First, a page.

So while its clear that your Unit Tests should not be interacting with your website, there are many options you might look at for being able to write Unit Tests in other ways. They might include implementing a Repository Pattern in your code base or refactoring your methods to extract out database interactions.

Neither of those options are a good idea, why?

  • Firstly the Repository pattern doesn't cover Entity Framework's internal logic.

    • It is true that you shouldn't be writing Unit Tests for standard functionality provided by your libraries, but if you do completely remove Entity Framework from the equation as repository patterns tend to do, your services do not reflect the behaviour they will use in production. For example - How do you know a change you make won't cause Entity Framework to complain about keys or null values when saving an Entity?

    • What about the functionality you take for granted that doesn't work without Entity Framework, like the automatic population of primary keys, which affects the relationship between your entities.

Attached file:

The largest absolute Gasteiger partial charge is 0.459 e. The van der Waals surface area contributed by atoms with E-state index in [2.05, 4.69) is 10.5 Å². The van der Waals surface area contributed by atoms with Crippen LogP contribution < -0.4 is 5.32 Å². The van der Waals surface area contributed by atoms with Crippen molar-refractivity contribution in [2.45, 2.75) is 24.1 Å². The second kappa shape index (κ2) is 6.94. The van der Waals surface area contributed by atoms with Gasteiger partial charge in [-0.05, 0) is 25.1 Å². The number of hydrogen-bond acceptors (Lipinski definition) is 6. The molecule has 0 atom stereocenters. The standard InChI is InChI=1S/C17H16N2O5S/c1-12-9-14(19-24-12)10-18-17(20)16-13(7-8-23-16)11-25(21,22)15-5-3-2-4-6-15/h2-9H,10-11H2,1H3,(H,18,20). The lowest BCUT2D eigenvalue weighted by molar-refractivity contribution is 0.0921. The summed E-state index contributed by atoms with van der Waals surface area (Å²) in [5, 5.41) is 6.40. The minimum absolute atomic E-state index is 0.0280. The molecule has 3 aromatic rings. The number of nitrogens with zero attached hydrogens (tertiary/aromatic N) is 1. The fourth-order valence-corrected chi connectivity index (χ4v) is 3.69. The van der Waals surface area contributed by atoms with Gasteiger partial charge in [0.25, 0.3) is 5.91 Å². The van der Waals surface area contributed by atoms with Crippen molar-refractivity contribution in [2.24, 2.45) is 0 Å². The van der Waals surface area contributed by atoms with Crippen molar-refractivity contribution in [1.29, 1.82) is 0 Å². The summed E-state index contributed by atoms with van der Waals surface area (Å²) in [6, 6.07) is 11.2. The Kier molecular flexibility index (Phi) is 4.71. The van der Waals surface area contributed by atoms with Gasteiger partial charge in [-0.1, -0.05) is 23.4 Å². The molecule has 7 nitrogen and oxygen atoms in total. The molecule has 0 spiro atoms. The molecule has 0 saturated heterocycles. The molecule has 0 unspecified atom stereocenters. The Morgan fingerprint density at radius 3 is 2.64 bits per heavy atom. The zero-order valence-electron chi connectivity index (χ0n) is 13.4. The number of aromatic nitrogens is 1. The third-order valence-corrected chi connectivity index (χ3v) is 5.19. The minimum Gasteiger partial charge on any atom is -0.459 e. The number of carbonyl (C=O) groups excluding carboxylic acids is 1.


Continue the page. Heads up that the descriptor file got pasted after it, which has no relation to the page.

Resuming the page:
• If you aren't already using a Repository pattern in your code, it would also be very time consuming to change it all to utilise the new pattern you choose.

    • It is quite easy to find other architectural arguments against using a Repository pattern with Entity Framework online, here is an example: http://rob.conery.io/2014/03/04/repositories-and-unitofwork-are-not-a-good-idea/

  • Refactoring your code to extract out database interactions is not great either.

    • If you already have a large code base it would be a huge effort and a big risk to refactor it to extract out all database interactions leaving smaller testable methods and frankly your code would be worse for it.

    • This method also suffers a similiar problem to the Repository Pattern solution, in that by excluding Entity framework from the equation you aren't able to test that no exceptions are occuring in the committing of your changes after you make a change to your entities.